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HOUSE OF REPRESENTATIVES                H.B. NO.           
TWENTIETH LEGISLATURE, 2000                                
STATE OF HAWAII                                            

                   A  BILL  FOR  AN  ACT



 1      SECTION 1.  The legislature finds that, based upon
 2 department of health dental health division 1999 findings among
 3 public elementary school children statewide, children in Hawaii
 4 have tooth decay rates that far exceed those documented on the
 5 United States mainland.  At an average of 3.9 decayed teeth per
 6 child, the rate of dental caries among children ages 5 through 9
 7 in Hawaii is 2.1 times the last published United States national
 8 average of 1.9.  Hawaii's dental caries prevalence rate is among
 9 the highest in the nation.  The rates among Hawaii's Native
10 Hawaiians (4.2) and Filipinos (5.5) exceed the national average
11 by 2.2 and 2.9 times, respectively.  In Hawaii, dramatic variance
12 has been documented between children attending military base
13 schools and children attending schools not associated with
14 military bases.  While a variety of factors affect dental health,
15 the fact that Hawaii's military base water systems are optimally
16 fluoridated is considered the major factor contributing to the
17 superior oral health found among military base elementary school
18 students.
19      Since the mid-1950s, Hawaii's military base drinking water

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 1 systems have been fluoridated.  This policy was implemented and
 2 has since been maintained as the most effective means of reducing
 3 both the incidence and the severity of tooth decay and the costs
 4 associated with dental disease treatment.  Research by the
 5 department of health has shown conclusively that children in
 6 Hawaii suffer from rates of tooth decay that far exceed that
 7 experienced by children on the mainland.  While an estimated 13
 8 percent of Hawaii's resident population have access to optimally
 9 fluoridated drinking water, this percentage places Hawaii second
10 lowest in the nation.   When considering only our non-military
11 population, Hawaii is ranked last.
12      The implementation of the fluoridation of public water
13 systems with 1,000 or more service connections would benefit 90
14 percent of Hawaii's residents (based upon United States Census
15 Bureau Year 2000 population projections), including residents on
16 Oahu, Maui, Hawaii, Kauai, Molokai and Lanai.  The Department of
17 Health estimates an implementation cost not exceeding $12.5
18 million, which will be made available through the department over
19 a period of three years for the payment of equipment and
20 installation expenses.
21      According to the United States Centers for Disease Control
22 and Prevention, community water fluoridation benefits both

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 1 children and adults and has a demonstrated cost to benefit ratio
 2 of 1:80.  That is, for every $1 spent on community water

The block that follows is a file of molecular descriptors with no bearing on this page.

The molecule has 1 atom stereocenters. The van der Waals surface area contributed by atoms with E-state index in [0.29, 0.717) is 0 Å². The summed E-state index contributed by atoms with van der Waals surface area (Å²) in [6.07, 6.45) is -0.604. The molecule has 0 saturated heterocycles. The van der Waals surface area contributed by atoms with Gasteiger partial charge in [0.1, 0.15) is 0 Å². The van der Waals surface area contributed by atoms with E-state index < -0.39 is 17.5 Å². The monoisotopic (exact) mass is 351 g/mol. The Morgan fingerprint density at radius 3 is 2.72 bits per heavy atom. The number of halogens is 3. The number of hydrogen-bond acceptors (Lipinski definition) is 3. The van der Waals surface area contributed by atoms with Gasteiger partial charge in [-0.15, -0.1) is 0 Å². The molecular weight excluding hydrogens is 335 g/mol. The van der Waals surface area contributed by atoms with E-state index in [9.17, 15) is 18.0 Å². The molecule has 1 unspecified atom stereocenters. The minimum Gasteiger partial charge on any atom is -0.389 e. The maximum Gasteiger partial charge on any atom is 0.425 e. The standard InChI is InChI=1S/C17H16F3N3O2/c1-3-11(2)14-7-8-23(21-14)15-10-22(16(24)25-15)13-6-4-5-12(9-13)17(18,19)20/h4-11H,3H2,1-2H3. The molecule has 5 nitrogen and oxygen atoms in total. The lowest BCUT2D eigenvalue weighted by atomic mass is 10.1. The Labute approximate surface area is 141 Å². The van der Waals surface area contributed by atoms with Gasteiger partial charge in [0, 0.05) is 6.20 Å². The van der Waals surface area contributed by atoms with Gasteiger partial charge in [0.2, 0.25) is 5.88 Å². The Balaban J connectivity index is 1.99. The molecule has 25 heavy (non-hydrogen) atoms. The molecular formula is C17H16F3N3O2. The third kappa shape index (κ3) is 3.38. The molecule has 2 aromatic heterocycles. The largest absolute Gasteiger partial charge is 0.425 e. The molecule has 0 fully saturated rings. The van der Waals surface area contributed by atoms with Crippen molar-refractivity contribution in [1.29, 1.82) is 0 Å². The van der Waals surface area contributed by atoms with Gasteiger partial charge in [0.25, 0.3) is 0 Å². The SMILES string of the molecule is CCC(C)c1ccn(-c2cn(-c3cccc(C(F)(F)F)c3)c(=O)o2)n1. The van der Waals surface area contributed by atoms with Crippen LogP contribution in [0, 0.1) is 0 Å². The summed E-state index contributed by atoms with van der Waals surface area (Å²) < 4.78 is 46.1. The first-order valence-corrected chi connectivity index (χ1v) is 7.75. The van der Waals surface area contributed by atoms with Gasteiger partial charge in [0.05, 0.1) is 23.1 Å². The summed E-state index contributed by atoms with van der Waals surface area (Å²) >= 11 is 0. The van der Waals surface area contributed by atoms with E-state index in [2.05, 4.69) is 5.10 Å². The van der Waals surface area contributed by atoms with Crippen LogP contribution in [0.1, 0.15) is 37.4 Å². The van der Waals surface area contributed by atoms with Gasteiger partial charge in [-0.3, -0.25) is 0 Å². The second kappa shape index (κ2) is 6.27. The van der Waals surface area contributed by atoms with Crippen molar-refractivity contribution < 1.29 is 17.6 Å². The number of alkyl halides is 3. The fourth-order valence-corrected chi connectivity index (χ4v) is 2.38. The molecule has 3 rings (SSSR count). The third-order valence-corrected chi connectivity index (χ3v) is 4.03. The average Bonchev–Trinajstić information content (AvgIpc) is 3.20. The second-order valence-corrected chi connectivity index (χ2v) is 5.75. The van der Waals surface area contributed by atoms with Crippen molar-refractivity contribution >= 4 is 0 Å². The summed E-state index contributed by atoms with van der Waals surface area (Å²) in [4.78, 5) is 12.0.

3 fluoridation, the public will experience $80 in savings related
 4 to reduced dental treatment expenses.  Such savings will be
 5 realized both directly by consumers as well as indirectly in the
 6 form of reduced costs associated with publicly funded health care
 7 programs including medicaid.
 8      The purpose of this Act, therefore, is to require the
 9 fluoridation of drinking water in Hawaii.
10      SECTION 2.  Chapter 340E, Hawaii Revised Statutes, is
11 amended by adding a new section to be appropriately designated
12 and to read as follows:
13      "340E-    Fluoridation of public water systems.  (a)  The
14 director shall adopt administrative rules requiring the
15 fluoridation of public water systems serving 1,000 or more
16 service connections.
17      (b)  The rules shall include, but not be limited to:
18      (1)  The requirement that fluoride concentrations should not
19           be less than 0.6 milligrams per liter for a period more
20           than seven consecutive days, and
21      (2)  The requirements and procedures for maintaining proper
22           concentrations of fluoride, including any testing,

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 1           monitoring, record keeping and reporting, and
 2      (3)  The criteria pursuant to which the director may exempt
 3           public water systems from the requirements of this
 4           chapter, and 
 5      (4)  The procedures and time lines to be followed by public
 6           water systems for the submittal of implementation plans
 7           and for the payment of expenses related to the purchase
 8           and installation of equipment.
 9      (c)  The department of health shall reimburse public water
10 systems subject to this section for the expenses associated with
11 implementation planning and the purchase and installation of
12 initial equipment.
13      (d)  The department of health shall share in meeting the
14 operating and maintenance expenses of fluoridated public water
15 systems initiated under the requirements of this section.
16      (e)  Public water systems subject to this section shall
17 submit to the department, prior to December 31, 2001,
18 implementation plans for the purchase and installation of
19 equipment for review and approval.
20      (f)  All public water systems subject to this section shall
21 comply with its requirements."
22      SECTION 3.  New statutory material is underscored.

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 1      SECTION 4.  This Act shall take effect upon its approval.
 3                           INTRODUCED BY: ________________________

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